The chorus rose, like the soloists, to Beethoven’s daunting challenges with panache and skill, particularly the loud and unsingable passages in each voice’s upper register, Most likely, listeners are familiar with this piece from recordings, but hearing and watching the composition played live helps make the Mass’s drama far easier to follow and to appreciate. The thick counterpoint of Beethoven’s many fugues is much easier to understand when the sections of the four-part chorus are singing in front of you. For me, one of the instrumental highlights was the soaring violin solo, played deftly by Maddon.

Beethoven’s staggeringly beautiful work is also a plea for inner and outer peace. The composition is a setting for the traditional Catholic Liturgy, but its herculean scope reached further than any Mass before it had dared. Beethoven’s relationship with the church could be described as … complicated. His personal brand of Christianity was not particularly devout, but it was progressive, asking for an intimate and direct connection to the Divine. Beethoven distills this belief in the Missa solemnis, his epic celebration of life and spirituality. As Hoose explains in this notes: “To be open to this Promethean musical testimony is to be drawn into the composer’s own existential striving, and ultimately back into our own.”

Written between 1819 to 1823, when he was also writing the Ninth Symphony, Beethoven agonized and tinkered over this immense “crown of my life’s work,” telling many of his patrons and publishers that its premiere would be “the most glorious day of my life.” Yet it remained unpublished until the composer’s death in 1827: he never heard a complete performance. It was dedicated to the Archduke Rudoph of Austria, his friend, piano and composition student, and patron, to whom he had already dedicated the piano sonatas “Les Adieux” and “Hammerklavier,” the “Grosse Fugue,” and the Fourth and Fifth piano concertos. Intended to celebrate Rudolph’s ascension to the position of Archbishop of Olmütz (now in the Czech Republic), the Missa missed (by several years) the occasion of his installation. On the first page of the score, Beethoven inscribed these words of hope: “From the heart — may it again — to the heart: (“For Herzen — “Möge es wilder- Zu Herzen gehen!”).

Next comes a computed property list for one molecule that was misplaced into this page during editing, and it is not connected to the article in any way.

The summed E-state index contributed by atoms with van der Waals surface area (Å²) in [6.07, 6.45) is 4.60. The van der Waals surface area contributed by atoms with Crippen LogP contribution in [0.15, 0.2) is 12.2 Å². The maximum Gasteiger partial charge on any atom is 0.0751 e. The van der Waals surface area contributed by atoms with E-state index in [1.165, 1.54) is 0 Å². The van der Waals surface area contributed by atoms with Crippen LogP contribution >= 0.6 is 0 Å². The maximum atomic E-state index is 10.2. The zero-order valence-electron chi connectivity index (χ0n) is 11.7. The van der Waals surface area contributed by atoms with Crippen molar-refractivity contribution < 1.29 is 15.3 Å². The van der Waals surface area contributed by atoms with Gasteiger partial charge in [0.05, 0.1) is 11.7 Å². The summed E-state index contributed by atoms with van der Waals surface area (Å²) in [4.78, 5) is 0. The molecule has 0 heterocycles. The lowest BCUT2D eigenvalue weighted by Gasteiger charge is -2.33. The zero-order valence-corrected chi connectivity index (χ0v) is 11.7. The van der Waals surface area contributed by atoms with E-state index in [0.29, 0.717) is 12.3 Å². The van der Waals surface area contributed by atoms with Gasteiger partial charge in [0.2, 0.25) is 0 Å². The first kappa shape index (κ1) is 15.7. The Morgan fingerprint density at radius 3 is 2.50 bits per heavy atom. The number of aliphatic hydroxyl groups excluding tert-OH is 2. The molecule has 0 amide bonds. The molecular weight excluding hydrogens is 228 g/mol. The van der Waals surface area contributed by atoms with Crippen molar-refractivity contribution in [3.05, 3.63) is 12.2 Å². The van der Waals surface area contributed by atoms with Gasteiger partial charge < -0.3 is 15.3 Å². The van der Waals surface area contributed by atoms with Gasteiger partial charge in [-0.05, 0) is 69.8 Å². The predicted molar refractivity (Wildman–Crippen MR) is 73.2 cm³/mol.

Beethoven biographer Jan Swafford insists that Missa solemnis is ultimately a work of faith: “Beethoven’s personal faith as an individual reaching toward God, not an assertion of the credos and dogmas of the Holy Roman and Apostolic Church… He goes beyond doctrine into a unique mingling of faith, spirituality, and humanism. Ultimately the Missa solemnis is a statement of faith and also of doubt, beyond the walls of any church. From the heart, may it go to the heart — person to person, without priests. The Missa solemnis is Beethoven’s cathedral in sound.” The building erected by the Cantata Singers, Hoose, and their four soloists was impressive, often breathtaking, offering up ninety minutes of peace — the large audience was deeply appreciative.

Susan Miron, a harpist, has been a book reviewer for over 20 years for a large variety of literary publications and newspapers. Her fields of expertise were East and Central European, Irish, and Israeli literature. Susan covers classical music for The Arts Fuse and The Boston Musical Intelligencer.